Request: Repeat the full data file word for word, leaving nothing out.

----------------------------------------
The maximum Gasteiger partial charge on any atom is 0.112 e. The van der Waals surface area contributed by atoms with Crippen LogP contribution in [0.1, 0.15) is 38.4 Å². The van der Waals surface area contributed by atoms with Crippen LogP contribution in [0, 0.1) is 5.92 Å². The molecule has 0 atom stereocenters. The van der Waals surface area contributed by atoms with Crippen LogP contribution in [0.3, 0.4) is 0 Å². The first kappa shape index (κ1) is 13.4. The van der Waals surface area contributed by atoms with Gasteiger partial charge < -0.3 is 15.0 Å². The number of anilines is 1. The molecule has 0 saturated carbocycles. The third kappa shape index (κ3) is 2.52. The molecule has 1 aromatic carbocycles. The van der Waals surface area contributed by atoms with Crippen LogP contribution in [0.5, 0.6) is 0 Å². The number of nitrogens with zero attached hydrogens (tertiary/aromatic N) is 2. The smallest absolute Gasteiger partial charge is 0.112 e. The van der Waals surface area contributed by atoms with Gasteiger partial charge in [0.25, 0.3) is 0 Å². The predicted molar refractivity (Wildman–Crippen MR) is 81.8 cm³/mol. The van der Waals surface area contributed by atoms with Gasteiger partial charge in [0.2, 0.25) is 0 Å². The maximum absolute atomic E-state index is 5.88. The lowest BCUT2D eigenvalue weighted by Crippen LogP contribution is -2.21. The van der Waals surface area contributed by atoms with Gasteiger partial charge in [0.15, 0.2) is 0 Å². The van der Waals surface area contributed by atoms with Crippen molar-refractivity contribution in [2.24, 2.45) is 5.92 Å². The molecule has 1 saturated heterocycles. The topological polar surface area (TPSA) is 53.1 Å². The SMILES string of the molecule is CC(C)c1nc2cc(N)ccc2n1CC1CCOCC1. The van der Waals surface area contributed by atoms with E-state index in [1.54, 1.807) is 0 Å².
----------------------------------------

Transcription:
The maximum Gasteiger partial charge on any atom is 0.112 e. The van der Waals surface area contributed by atoms with Crippen LogP contribution in [0.1, 0.15) is 38.4 Å². The van der Waals surface area contributed by atoms with Crippen LogP contribution in [0, 0.1) is 5.92 Å². The molecule has 0 atom stereocenters. The van der Waals surface area contributed by atoms with Crippen LogP contribution in [0.3, 0.4) is 0 Å². The first kappa shape index (κ1) is 13.4. The van der Waals surface area contributed by atoms with Gasteiger partial charge < -0.3 is 15.0 Å². The number of anilines is 1. The molecule has 0 saturated carbocycles. The third kappa shape index (κ3) is 2.52. The molecule has 1 aromatic carbocycles. The van der Waals surface area contributed by atoms with Crippen LogP contribution in [0.5, 0.6) is 0 Å². The number of nitrogens with zero attached hydrogens (tertiary/aromatic N) is 2. The smallest absolute Gasteiger partial charge is 0.112 e. The van der Waals surface area contributed by atoms with Gasteiger partial charge in [0.25, 0.3) is 0 Å². The predicted molar refractivity (Wildman–Crippen MR) is 81.8 cm³/mol. The van der Waals surface area contributed by atoms with Gasteiger partial charge in [0.2, 0.25) is 0 Å². The maximum absolute atomic E-state index is 5.88. The lowest BCUT2D eigenvalue weighted by Crippen LogP contribution is -2.21. The van der Waals surface area contributed by atoms with Gasteiger partial charge in [0.15, 0.2) is 0 Å². The van der Waals surface area contributed by atoms with Crippen molar-refractivity contribution in [2.24, 2.45) is 5.92 Å². The molecule has 1 saturated heterocycles. The topological polar surface area (TPSA) is 53.1 Å². The SMILES string of the molecule is CC(C)c1nc2cc(N)ccc2n1CC1CCOCC1. The van der Waals surface area contributed by atoms with E-state index in [1.54, 1.807) is 0 Å².